About 9 years ago, TechCrunch published this story. Microsoft had this browser ballot screen on browserchoice.eu where Microsoft was supposed to show all the different browser choices to users in random order.

Except, it was far from random. Internet Explorer showed up in the last position about 50% of the time and Chrome was most likely to show up in the top 3. What gives? Well, here’s the code they used for doing the random shuffle:

```
array.sort(function (a, b) { return 0.5 — Math.random() })
```

At first glance, this seems like a reasonable solution. In fact, if you google search “random shuffle javascript” this code is the top result that pops up.

The code uses javascript’s sort function with a custom comparator. This comparator a number between 0.5 and -0.5.

One of the problems with this sorting algorithm, however, is that it does not work. If you want a random shuffle in which every permutation is equally likely. This algorithm fails badly at it. Here’s an interesting statistical analysis on the results of this algorithm.

Other than being wrong, it is also very inefficient. The time complexity of a regular sort function is O(n.logn). But in this case, the sort function is given a very inconsistent ordering. So, this could go into an infinite loop or stop after a few exchanges depending on the algorithm used for sorting.

### The Correct Way — Fisher-Yates Algorithm

Shuffling an array of values is one of the oldest problems in computer science. And the most popular solution to it has been known since 1938. It is the Fisher-Yates shuffle.

Unlike the Microsoft shuffle, this algorithm actually shuffles the array randomly and has O(n) time complexity assuming you have a random number generator with O(1) complexity.

The original fisher yates algorithm, described is 1938 goes something likes this:

- Write down the numbers from 1 through N.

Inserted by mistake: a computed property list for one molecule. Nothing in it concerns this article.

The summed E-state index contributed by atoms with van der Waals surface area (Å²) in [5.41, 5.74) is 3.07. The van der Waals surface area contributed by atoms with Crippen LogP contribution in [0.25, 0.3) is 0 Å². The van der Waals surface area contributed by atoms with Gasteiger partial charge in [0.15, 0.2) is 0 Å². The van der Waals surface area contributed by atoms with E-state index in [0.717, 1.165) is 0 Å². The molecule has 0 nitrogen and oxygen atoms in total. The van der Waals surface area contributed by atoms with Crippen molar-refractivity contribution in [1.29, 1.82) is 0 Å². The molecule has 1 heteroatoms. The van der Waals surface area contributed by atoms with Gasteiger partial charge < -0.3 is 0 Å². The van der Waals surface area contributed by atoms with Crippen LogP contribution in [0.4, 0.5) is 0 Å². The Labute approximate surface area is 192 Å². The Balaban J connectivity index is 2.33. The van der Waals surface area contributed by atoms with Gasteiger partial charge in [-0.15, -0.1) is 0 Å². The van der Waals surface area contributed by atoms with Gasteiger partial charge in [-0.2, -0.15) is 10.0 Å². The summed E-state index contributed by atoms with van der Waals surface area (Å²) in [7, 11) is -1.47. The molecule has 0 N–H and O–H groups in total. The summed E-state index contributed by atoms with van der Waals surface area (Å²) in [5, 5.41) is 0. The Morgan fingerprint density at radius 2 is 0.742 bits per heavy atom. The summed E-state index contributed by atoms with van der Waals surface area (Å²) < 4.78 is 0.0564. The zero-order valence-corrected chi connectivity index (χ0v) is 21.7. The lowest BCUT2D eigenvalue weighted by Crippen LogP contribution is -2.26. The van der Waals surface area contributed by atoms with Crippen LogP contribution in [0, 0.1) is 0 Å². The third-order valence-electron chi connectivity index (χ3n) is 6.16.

- Pick a random number k between one and the number of unstruck numbers remaining (inclusive).
- Counting from the low end, strike out the kth number not yet struck out, and write it down at the end of a separate list.
- Repeat from step 2 until all the numbers have been struck out.
- The sequence of numbers written down in step 3 is now a random permutation of the original numbers. Source: https://en.wikipedia.org/wiki/Fisher%E2%80%93Yates_shuffle#Fisher_and_Yates'_original_method

The modern version of this algorithm (from the book The Art of Computer Programming by Donald E. Knuth) goes like this:

```
— To shuffle an array a of n elements (indices 0..n-1):
for i from n−1 downto 1 do
j ← random integer such that 0 ≤ j ≤ i
exchange a[j] and a[i]
```

In javascript, it’d be implemented as:

```
for(let i = array.length — 1; i > 0; i--){
const j = Math.floor(Math.random() * array.length)
const temp = array[i]
array[i] = array[j]
array[j] = temp
}
```

### Final Thoughts

When trying to solve a problem, look for tried-and-tested approaches.

We as programmers stand on the shoulders of giants. These algorithms have been polished and refined in the last 7+ decades. There is very little chance that your own implementation is going to be better than that.

## Discussion